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Most of us experience fear every single day. While some people spend their whole lives avoiding fear, running away from it any way they can, others decide to take it on, fight against it, and develop the necessary skills for overcoming it.

By the very nature of the entrepreneur’s game, fear will become a central force that must be reckoned with. Most of the time, the entrepreneur’s number one fear will be that of failure. What if I don’t succeed? What I’m just wasting my time on a failed idea? These are legitimate concerns, they must be addressed in a rational, controlled manner because without a rational approach, fear takes over, and will leave its victim debilitated.

We spoke with some entrepreneurs about what strategies they have used to overcome their fear of failure and continue on towards their goal of building a successful business.

“You can’t act on fear as it will only generate suboptimal results.  Failure is part of entrepreneurship. Don’t act on fear. Wait until you can act on peaceful mind.”

Laurie Heng, Trumpia

“Failure is an integral part of starting a company. As a matter of fact many companies do not make it, however there is two perspectives of what that means. What you read in the press a lot is that only 1 in 10 startups make is from an investors point of view. For them making it means a great multiple of their investment could be paid out (in order to pay for the investments that did not make it). However for founders that’s the wrong perspective. More than half the Start-ups actually survive over a longer period of time and even though many of those never make it to a multi million dollar exit, they are still successful companies in their own right. So face the risk of failure, but be aware that odds are better than they appear.”

Rolf Ritter, People As A Service

“Failure is part of the process and is a variable in almost every successful story. Embrace the reality that failure will happen on some level at some point. Accepting will help decrease and/or remove the fear of failure.”

Tim Nichols, ExactDrive

“There is no such thing as failure. Every misstep in business is a learning opportunity for the next venture. I think failing early is good and ultimately prepares you for true success. You may start 5 businesses before you realize a true success; the previous 4 provide valuable real world learning.”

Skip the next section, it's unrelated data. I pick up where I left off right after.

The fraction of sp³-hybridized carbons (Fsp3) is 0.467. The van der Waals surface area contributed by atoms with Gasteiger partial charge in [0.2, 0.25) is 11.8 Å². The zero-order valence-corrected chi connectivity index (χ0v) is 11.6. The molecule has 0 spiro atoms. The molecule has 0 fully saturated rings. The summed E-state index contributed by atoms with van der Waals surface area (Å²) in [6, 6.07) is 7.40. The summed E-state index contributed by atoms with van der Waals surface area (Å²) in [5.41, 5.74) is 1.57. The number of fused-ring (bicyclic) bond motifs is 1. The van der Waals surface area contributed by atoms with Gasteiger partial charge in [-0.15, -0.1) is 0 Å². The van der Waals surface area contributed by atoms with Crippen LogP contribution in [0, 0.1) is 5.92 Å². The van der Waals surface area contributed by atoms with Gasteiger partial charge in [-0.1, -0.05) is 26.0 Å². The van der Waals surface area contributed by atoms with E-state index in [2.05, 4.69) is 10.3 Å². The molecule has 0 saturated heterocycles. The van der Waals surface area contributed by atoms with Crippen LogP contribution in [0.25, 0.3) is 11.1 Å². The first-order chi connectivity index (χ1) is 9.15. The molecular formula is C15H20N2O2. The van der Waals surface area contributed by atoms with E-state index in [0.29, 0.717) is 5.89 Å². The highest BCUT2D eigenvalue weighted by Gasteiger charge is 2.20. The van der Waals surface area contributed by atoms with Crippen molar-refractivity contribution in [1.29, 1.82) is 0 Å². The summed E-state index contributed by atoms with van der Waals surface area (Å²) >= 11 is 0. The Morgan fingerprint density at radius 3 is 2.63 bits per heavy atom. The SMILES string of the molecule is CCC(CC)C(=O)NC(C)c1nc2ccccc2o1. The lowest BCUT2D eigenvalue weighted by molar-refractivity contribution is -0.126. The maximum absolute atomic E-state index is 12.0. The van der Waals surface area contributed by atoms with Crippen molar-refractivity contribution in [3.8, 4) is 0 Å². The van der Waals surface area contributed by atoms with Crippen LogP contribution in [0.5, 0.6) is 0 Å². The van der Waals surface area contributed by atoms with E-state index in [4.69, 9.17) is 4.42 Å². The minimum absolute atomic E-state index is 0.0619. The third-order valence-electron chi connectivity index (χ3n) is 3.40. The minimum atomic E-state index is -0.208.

Isaac Wanzama, kopigin

“You will fail. Failure wether big or small is part of the journey. In the words of Mark Cuban – “you only need to be right once” Accepting the discomfort and acceptance that comes with failure will go a long way. Its very important in business that you have a strong mindset. Mindset is everything. Before you invest in anything, invest in having the right mindset.”

Jonny Videl, CallsheetOperator

“Sometimes fear is a way-finding sign for us.Make good use of that fear. 

If the fear is holding you back, try writing down every possible ways of failure (money issue, people problems, bad design, big company copying…) and make actionable defense plan against them: funding plan, find trust-worthy partners, putting enough time on design, an so on.

And by the way, the most common failure is giving up half-ways.”

Corrine Zhao, Ubo

“You will fail. Many times. Accept this. Failure is the greatest opportunity you will ever have to learn something new about yourself or about your business. Its a far greater crime to not try than it is to fail, and until you do fail you have no idea where the limits really lie. The key is to avoid the truly fatal mistakes, but often if you think of it in terms of “will this decision potentially kill my business?”, its quite obvious to identify them and make them with eyes open.”

Shin Park, StretchSense

“Fear of failure is often fueled by uncertainty.  Here are 3 things you can do as an entrepreneur or prospective founder to curb your fear of failure:

1. Learn all that you can about the industry you are trying to penetrate. Knowledge is power – the more you know, the more confident you will feel in making key decisions for your business.

2. Question everything! Once you’ve completed your research, ask questions. Questions are often the gateway for innovation. They will lead you think about things differently and will aid in confirming whether or not you’re on the right path.

3. Don’t be afraid to pivot. The build-measure-loop used by many startups in tech helps companies to get quick feedback from customers and learn about their needs. When you learn what your customers are looking for don’t be afraid to tweak your business to suit their needs.”

Zoey Mckenzie, OMNI

“I actually think that fear of failure, like anger, can sometimes be motivating. In fact, fear of failure is probably my greatest fear… But if your fear is crippling then it’s useless and detrimental. To overcome such fear I would recommend changing your perspective to appreciate that all failure is temporary and failure is also subjective and context-specific. Things that seem like failures up close and in the moment often turn out to be temporary setbacks in a broader journey once you have some distance and perspective.”

Cameron Mclain, ChallengeMe

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